I read those articles all the time.  The articles with five tips for a lasting, successful marriage.  I’ve read the blog posts too, including the one with that cute deceptive title about the man who discovered that “marriage was not for him.”  Spoiler alert: it was for his wife.  Haha.

In the traditional post about making a marriage work, you’re basically given a list of ways to be less selfish and there’s a bit of a moral imperative attached.  You’ll have a successful marriage if you realize it’s about her and not about you.  You’ll have a successful marriage if you bite your tongue more and think before you launch into a criticism.  You’ll have a successful marriage if you publicly brag about your spouse.  But, I think in most of these posts, it’s actually the other way around.  You publicly brag about your spouse if you have a successful marriage.  You make your marriage about your wife if you have a successful marriage.  I know you’re skeptical, but hear me out.

If you’re the type of person that enjoys criticizing others, especially those you love, and enjoys being selfish, then, okay most those blog posts will help you.  Maybe if you read about that, you’ll be enlightened, your eyes will open, and you’ll recognize for the first time that it’s not virtuous to be a jerk to your husband.  But, most of us already know we should be selfless in our marriage.  It’s just that we’re selfish and reading a blog post about it really won’t change that.  We might have a little more self-control for a few weeks, but it won’t change us.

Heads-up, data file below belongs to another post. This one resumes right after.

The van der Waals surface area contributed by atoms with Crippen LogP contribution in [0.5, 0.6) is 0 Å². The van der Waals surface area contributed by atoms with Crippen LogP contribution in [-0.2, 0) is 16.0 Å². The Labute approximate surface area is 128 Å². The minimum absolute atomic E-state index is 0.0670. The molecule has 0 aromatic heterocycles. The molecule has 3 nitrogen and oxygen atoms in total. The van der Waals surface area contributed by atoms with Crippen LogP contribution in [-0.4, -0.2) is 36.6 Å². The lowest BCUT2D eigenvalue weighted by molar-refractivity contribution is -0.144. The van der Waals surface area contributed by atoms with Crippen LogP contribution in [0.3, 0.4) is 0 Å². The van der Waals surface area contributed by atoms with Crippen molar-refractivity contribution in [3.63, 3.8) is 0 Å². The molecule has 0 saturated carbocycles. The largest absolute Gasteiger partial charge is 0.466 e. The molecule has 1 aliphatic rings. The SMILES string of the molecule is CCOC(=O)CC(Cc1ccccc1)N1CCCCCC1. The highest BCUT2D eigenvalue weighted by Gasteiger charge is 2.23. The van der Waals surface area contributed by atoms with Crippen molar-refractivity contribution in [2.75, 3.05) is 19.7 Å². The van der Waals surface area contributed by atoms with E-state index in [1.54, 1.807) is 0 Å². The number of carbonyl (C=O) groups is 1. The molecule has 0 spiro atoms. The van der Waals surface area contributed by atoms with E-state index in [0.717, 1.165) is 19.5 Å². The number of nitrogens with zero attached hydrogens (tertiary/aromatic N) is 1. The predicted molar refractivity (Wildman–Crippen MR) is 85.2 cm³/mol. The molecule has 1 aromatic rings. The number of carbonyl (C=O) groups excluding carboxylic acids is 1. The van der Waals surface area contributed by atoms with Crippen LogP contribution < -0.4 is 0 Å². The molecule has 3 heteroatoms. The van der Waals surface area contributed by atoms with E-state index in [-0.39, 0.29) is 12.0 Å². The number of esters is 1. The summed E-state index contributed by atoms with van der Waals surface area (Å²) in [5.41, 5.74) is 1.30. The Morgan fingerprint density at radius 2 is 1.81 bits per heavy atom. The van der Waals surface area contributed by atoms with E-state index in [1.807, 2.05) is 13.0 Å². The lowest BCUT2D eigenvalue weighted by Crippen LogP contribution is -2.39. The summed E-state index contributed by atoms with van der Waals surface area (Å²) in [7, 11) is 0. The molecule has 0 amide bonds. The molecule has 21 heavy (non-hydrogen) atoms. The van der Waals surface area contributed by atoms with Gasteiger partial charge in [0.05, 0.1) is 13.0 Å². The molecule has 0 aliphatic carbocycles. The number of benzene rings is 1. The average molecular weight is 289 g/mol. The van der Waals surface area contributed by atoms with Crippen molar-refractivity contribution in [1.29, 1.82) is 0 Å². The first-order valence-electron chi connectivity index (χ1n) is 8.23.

The reason the blog post won’t change us is because most of us are already good people.  Good, imperfect, people.  Most people have needs and wants that they think they shouldn’t have.  Most people have traits they think they shouldn’t have.  Most people are more selfish than they think they should be.  And most people spend most of their lives chastising themselves for their imperfections and trying to hide that from the world, themselves, and their spouse. Maybe they are able to focus on being a better person for a little while and go two weeks without criticizing their spouse when they normally would have.